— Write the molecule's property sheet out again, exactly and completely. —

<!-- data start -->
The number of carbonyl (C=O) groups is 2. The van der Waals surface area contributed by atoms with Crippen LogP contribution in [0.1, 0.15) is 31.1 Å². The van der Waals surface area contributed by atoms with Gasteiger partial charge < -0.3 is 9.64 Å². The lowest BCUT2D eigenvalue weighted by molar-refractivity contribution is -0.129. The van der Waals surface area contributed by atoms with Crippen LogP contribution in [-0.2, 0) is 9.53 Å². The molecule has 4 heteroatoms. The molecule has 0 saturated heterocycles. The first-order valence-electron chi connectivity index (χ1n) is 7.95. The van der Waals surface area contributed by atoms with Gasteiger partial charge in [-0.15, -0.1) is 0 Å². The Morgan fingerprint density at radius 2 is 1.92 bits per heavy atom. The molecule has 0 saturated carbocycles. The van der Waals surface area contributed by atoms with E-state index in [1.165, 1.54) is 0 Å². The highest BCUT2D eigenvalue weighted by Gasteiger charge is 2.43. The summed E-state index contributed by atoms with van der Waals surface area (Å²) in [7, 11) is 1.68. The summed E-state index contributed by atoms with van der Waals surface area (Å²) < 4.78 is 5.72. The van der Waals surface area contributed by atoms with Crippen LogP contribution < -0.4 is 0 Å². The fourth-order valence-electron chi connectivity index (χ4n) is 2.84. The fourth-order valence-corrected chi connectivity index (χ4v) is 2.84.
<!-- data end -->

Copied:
The number of carbonyl (C=O) groups is 2. The van der Waals surface area contributed by atoms with Crippen LogP contribution in [0.1, 0.15) is 31.1 Å². The van der Waals surface area contributed by atoms with Gasteiger partial charge < -0.3 is 9.64 Å². The lowest BCUT2D eigenvalue weighted by molar-refractivity contribution is -0.129. The van der Waals surface area contributed by atoms with Crippen LogP contribution in [-0.2, 0) is 9.53 Å². The molecule has 4 heteroatoms. The molecule has 0 saturated heterocycles. The first-order valence-electron chi connectivity index (χ1n) is 7.95. The van der Waals surface area contributed by atoms with Gasteiger partial charge in [-0.15, -0.1) is 0 Å². The Morgan fingerprint density at radius 2 is 1.92 bits per heavy atom. The molecule has 0 saturated carbocycles. The van der Waals surface area contributed by atoms with E-state index in [1.165, 1.54) is 0 Å². The highest BCUT2D eigenvalue weighted by Gasteiger charge is 2.43. The summed E-state index contributed by atoms with van der Waals surface area (Å²) in [7, 11) is 1.68. The summed E-state index contributed by atoms with van der Waals surface area (Å²) < 4.78 is 5.72. The van der Waals surface area contributed by atoms with Crippen LogP contribution < -0.4 is 0 Å². The fourth-order valence-electron chi connectivity index (χ4n) is 2.84. The fourth-order valence-corrected chi connectivity index (χ4v) is 2.84.